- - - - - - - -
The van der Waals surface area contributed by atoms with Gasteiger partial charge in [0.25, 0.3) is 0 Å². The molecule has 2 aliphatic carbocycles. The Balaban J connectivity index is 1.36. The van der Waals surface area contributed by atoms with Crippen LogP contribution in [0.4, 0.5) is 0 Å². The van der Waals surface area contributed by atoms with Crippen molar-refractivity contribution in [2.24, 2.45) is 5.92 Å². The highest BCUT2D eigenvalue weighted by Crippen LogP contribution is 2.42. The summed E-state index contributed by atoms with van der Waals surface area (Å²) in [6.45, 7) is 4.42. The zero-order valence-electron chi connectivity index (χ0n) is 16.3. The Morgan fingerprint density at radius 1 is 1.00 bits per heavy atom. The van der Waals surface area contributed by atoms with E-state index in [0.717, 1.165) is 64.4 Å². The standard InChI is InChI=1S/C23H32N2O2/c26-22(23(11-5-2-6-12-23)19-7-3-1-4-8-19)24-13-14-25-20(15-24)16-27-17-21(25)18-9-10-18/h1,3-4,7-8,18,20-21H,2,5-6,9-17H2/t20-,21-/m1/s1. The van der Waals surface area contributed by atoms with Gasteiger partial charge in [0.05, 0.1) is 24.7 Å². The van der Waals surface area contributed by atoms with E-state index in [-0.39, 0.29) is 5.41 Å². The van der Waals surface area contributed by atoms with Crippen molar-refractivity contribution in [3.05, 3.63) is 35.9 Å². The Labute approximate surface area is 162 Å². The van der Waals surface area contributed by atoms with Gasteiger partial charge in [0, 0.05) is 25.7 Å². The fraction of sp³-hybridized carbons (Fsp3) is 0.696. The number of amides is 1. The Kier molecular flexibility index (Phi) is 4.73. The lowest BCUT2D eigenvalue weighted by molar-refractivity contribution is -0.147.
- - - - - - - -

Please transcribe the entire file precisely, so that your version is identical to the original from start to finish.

The van der Waals surface area contributed by atoms with Gasteiger partial charge in [0.25, 0.3) is 0 Å². The molecule has 2 aliphatic carbocycles. The Balaban J connectivity index is 1.36. The van der Waals surface area contributed by atoms with Crippen LogP contribution in [0.4, 0.5) is 0 Å². The van der Waals surface area contributed by atoms with Crippen molar-refractivity contribution in [2.24, 2.45) is 5.92 Å². The highest BCUT2D eigenvalue weighted by Crippen LogP contribution is 2.42. The summed E-state index contributed by atoms with van der Waals surface area (Å²) in [6.45, 7) is 4.42. The zero-order valence-electron chi connectivity index (χ0n) is 16.3. The Morgan fingerprint density at radius 1 is 1.00 bits per heavy atom. The van der Waals surface area contributed by atoms with E-state index in [0.717, 1.165) is 64.4 Å². The standard InChI is InChI=1S/C23H32N2O2/c26-22(23(11-5-2-6-12-23)19-7-3-1-4-8-19)24-13-14-25-20(15-24)16-27-17-21(25)18-9-10-18/h1,3-4,7-8,18,20-21H,2,5-6,9-17H2/t20-,21-/m1/s1. The van der Waals surface area contributed by atoms with Gasteiger partial charge in [0.05, 0.1) is 24.7 Å². The van der Waals surface area contributed by atoms with E-state index in [-0.39, 0.29) is 5.41 Å². The van der Waals surface area contributed by atoms with Crippen molar-refractivity contribution in [3.05, 3.63) is 35.9 Å². The Labute approximate surface area is 162 Å². The van der Waals surface area contributed by atoms with Gasteiger partial charge in [0, 0.05) is 25.7 Å². The fraction of sp³-hybridized carbons (Fsp3) is 0.696. The number of amides is 1. The Kier molecular flexibility index (Phi) is 4.73. The lowest BCUT2D eigenvalue weighted by molar-refractivity contribution is -0.147.